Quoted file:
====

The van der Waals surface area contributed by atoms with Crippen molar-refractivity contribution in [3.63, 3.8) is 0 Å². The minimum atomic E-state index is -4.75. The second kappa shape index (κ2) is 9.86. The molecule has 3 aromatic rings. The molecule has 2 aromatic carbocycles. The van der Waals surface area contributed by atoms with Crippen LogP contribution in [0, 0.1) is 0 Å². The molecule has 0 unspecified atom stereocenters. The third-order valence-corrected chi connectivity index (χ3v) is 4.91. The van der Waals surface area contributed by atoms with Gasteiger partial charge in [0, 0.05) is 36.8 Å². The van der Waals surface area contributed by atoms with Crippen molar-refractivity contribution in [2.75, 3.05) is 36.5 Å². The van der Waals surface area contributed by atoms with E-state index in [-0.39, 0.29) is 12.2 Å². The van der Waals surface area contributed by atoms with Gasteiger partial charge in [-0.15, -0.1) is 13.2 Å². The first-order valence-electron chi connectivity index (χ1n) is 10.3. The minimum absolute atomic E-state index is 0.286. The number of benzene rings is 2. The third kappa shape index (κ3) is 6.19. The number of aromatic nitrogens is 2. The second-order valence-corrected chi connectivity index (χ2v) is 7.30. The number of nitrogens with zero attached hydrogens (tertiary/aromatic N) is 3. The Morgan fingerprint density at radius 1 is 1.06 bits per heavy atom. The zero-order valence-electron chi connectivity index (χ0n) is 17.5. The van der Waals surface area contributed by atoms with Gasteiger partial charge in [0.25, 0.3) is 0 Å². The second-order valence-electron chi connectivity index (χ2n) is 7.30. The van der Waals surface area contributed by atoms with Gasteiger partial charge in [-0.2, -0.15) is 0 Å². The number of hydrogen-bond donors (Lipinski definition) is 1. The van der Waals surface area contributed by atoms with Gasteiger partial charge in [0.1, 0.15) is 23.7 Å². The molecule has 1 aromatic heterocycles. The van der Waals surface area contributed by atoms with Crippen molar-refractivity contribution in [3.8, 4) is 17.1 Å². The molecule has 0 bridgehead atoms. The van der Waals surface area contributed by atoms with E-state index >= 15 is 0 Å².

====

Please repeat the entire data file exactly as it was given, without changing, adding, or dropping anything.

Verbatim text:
The van der Waals surface area contributed by atoms with Crippen molar-refractivity contribution in [3.63, 3.8) is 0 Å². The minimum atomic E-state index is -4.75. The second kappa shape index (κ2) is 9.86. The molecule has 3 aromatic rings. The molecule has 2 aromatic carbocycles. The van der Waals surface area contributed by atoms with Crippen LogP contribution in [0, 0.1) is 0 Å². The molecule has 0 unspecified atom stereocenters. The third-order valence-corrected chi connectivity index (χ3v) is 4.91. The van der Waals surface area contributed by atoms with Gasteiger partial charge in [0, 0.05) is 36.8 Å². The van der Waals surface area contributed by atoms with Crippen molar-refractivity contribution in [2.75, 3.05) is 36.5 Å². The van der Waals surface area contributed by atoms with E-state index in [-0.39, 0.29) is 12.2 Å². The van der Waals surface area contributed by atoms with Gasteiger partial charge in [-0.15, -0.1) is 13.2 Å². The first-order valence-electron chi connectivity index (χ1n) is 10.3. The minimum absolute atomic E-state index is 0.286. The number of benzene rings is 2. The third kappa shape index (κ3) is 6.19. The number of aromatic nitrogens is 2. The second-order valence-corrected chi connectivity index (χ2v) is 7.30. The number of nitrogens with zero attached hydrogens (tertiary/aromatic N) is 3. The Morgan fingerprint density at radius 1 is 1.06 bits per heavy atom. The zero-order valence-electron chi connectivity index (χ0n) is 17.5. The van der Waals surface area contributed by atoms with Gasteiger partial charge in [0.25, 0.3) is 0 Å². The second-order valence-electron chi connectivity index (χ2n) is 7.30. The van der Waals surface area contributed by atoms with Gasteiger partial charge in [-0.2, -0.15) is 0 Å². The number of hydrogen-bond donors (Lipinski definition) is 1. The van der Waals surface area contributed by atoms with Gasteiger partial charge in [0.1, 0.15) is 23.7 Å². The molecule has 1 aromatic heterocycles. The van der Waals surface area contributed by atoms with Crippen molar-refractivity contribution in [3.8, 4) is 17.1 Å². The molecule has 0 bridgehead atoms. The van der Waals surface area contributed by atoms with E-state index >= 15 is 0 Å².